Sharing in a bedtime ritual is the fun part of getting your baby to sleep. Putting him down and getting him to go to sleep is the hard part. After rocking, cuddling, nursing, feeding, reading, singing, telling stories, sitting with, leaving, punishing, and every other trick in the book, you may understandably throw up your arms in surrender. For many parents, the only solution seems to involve the torture, as bad or worse for parents than for the babies, of letting the baby "cry himself to sleep."
Letting your baby cry himself to sleep makes no sense in the early months of his life. When a young baby cries, he needs something. By six months, however, your baby cries not only when he needs you, but when he wants you as well. Although it's nice to fulfill your baby's desires whenever you can, you need not gratify his wants as much as you need to satisfy his needs.
Your baby wants you to stay with him until he's asleep. He wants you to rock him, to sing to him, to suckle and soothe him. But no matter how entrenched these habits have become, he does not need them in order to get to sleep. Your baby does need to learn how to go to sleep by himself, however. The sooner he learns, the easier it will be for him. The longer you allow him to fall asleep in your arms, the harder it will be to break this habit.
You may think it selfish to put your needs for sleep and serenity above your child's. But it's also selfish to prolong your baby's exclusive dependence on you and to spare yourself from enduring your baby's cries as he learns how to go to sleep without you. Ultimately, getting your baby to sleep on his own serves not only your own selfish interests, but your baby's well-being as well.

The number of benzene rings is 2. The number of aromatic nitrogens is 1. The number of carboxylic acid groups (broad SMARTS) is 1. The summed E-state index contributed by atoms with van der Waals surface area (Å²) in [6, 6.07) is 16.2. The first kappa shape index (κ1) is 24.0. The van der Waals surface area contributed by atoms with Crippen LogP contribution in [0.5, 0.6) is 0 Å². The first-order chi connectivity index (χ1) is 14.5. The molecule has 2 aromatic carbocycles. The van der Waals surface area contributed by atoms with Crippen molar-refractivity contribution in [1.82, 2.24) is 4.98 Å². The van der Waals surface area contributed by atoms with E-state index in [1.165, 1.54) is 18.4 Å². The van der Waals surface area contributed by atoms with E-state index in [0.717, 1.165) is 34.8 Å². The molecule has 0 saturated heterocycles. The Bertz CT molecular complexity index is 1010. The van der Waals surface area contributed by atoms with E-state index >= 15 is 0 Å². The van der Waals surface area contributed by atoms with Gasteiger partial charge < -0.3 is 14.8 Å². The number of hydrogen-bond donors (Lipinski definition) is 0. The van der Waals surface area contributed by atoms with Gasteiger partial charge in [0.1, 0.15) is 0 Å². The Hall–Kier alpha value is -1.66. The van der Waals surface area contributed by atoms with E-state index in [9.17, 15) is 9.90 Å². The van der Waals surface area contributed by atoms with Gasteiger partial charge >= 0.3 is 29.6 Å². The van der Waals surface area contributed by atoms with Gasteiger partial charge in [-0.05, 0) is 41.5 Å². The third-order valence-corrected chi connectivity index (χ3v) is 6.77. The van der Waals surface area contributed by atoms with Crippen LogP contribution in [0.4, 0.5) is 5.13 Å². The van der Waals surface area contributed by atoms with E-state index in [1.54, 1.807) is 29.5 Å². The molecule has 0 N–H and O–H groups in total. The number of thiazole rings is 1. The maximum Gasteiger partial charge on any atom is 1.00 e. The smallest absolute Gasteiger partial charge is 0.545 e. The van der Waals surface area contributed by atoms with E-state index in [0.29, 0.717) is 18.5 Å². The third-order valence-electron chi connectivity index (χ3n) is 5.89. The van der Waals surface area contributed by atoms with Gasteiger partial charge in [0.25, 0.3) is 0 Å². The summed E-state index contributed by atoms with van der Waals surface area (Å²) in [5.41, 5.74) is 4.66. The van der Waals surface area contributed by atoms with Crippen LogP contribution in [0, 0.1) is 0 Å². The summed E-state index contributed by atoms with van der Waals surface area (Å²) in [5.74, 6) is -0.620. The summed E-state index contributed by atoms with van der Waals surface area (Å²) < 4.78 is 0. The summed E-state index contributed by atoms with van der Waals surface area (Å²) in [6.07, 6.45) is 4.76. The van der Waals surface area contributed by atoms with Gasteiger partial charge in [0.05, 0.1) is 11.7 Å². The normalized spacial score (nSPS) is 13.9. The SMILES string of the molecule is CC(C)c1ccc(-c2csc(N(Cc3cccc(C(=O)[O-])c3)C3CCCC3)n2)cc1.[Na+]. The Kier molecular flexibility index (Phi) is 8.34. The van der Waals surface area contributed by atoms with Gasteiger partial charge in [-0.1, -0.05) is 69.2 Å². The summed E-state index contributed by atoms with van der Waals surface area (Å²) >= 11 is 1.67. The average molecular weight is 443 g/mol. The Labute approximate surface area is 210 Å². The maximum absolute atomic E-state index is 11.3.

If you haven't yet done so, start putting your baby in his crib before he falls asleep. To get started, you need to time it just right. If your baby's wide awake, he will pop right up and start screaming his head off. On the other hand, if you wait too long, your baby will fall asleep before you get him in the crib, and you will have missed your opportunity. So try to put your baby down when he's drowsy but still awake. Oh, your baby won't like it at first. He'll probably react with mournful and sometimes desperate crying. How you respond to those cries will make all the difference.
Crying It Out
If your baby won't calm down no matter what, or if the cries continue for hours and don't seem any shorter the next night, you might want to check with your baby's doctor. If your baby has an ear infection or other illness, now might not be the best time to teach her to sleep on her own.
One response, the Spock method, involves sweating out the crying. Steel yourself, go through your bedtime routine, and then after saying good night, don't go back in, no matter how much your baby cries. Your baby's cries may become more and more desperate as time drags on, but if you can bear it, she will eventually wear herself out or give up and fall asleep.
A warning is in order, however: On the first night, the crying is likely to last at least 20 to 30 minutes and perhaps more than an hour. (You may find it necessary to take refuge from your baby's cries by using a white-noise machine of your own: ear plugs, stereo headphones, or a TV or radio program.)
This method may seem unbearably cruel to you. When parents remain resolute, however, this strategy usually works. The amount of crying gradually subsides over the course of several nights until it's down to five minutes or less. Believe it or not, in less than a week, your baby will learn how to go to sleep on her own.